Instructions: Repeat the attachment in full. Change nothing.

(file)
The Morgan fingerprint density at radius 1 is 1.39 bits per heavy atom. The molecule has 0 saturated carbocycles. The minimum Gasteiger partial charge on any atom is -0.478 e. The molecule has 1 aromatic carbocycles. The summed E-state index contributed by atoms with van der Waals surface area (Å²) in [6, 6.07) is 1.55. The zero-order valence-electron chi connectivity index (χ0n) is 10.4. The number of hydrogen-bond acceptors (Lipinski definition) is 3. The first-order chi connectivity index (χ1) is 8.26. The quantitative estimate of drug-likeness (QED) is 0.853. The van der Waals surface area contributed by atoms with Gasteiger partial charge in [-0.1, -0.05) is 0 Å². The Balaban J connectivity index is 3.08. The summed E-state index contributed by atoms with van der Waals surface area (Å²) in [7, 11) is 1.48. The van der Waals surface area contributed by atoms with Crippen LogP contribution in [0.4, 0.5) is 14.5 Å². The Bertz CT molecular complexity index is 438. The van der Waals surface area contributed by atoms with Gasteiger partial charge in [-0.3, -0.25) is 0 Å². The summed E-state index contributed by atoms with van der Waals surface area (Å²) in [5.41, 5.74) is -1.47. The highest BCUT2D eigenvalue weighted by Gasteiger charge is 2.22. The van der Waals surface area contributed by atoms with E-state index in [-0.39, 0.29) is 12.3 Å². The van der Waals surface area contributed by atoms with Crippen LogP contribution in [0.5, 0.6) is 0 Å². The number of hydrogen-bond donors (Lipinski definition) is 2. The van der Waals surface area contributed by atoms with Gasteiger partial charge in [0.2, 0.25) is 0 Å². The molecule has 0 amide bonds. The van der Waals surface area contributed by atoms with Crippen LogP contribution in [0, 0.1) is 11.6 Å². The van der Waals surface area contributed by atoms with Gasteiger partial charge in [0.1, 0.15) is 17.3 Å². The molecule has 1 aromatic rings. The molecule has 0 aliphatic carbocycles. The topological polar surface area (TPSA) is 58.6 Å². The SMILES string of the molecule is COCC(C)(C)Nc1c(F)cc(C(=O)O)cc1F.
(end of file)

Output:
The Morgan fingerprint density at radius 1 is 1.39 bits per heavy atom. The molecule has 0 saturated carbocycles. The minimum Gasteiger partial charge on any atom is -0.478 e. The molecule has 1 aromatic carbocycles. The summed E-state index contributed by atoms with van der Waals surface area (Å²) in [6, 6.07) is 1.55. The zero-order valence-electron chi connectivity index (χ0n) is 10.4. The number of hydrogen-bond acceptors (Lipinski definition) is 3. The first-order chi connectivity index (χ1) is 8.26. The quantitative estimate of drug-likeness (QED) is 0.853. The van der Waals surface area contributed by atoms with Gasteiger partial charge in [-0.1, -0.05) is 0 Å². The Balaban J connectivity index is 3.08. The summed E-state index contributed by atoms with van der Waals surface area (Å²) in [7, 11) is 1.48. The van der Waals surface area contributed by atoms with Crippen LogP contribution in [0.4, 0.5) is 14.5 Å². The Bertz CT molecular complexity index is 438. The van der Waals surface area contributed by atoms with Gasteiger partial charge in [-0.3, -0.25) is 0 Å². The summed E-state index contributed by atoms with van der Waals surface area (Å²) in [5.41, 5.74) is -1.47. The highest BCUT2D eigenvalue weighted by Gasteiger charge is 2.22. The van der Waals surface area contributed by atoms with E-state index in [-0.39, 0.29) is 12.3 Å². The van der Waals surface area contributed by atoms with Crippen LogP contribution in [0.5, 0.6) is 0 Å². The number of hydrogen-bond donors (Lipinski definition) is 2. The van der Waals surface area contributed by atoms with Gasteiger partial charge in [0.2, 0.25) is 0 Å². The molecule has 0 amide bonds. The van der Waals surface area contributed by atoms with Crippen LogP contribution in [0, 0.1) is 11.6 Å². The van der Waals surface area contributed by atoms with Gasteiger partial charge in [0.1, 0.15) is 17.3 Å². The molecule has 1 aromatic rings. The molecule has 0 aliphatic carbocycles. The topological polar surface area (TPSA) is 58.6 Å². The SMILES string of the molecule is COCC(C)(C)Nc1c(F)cc(C(=O)O)cc1F.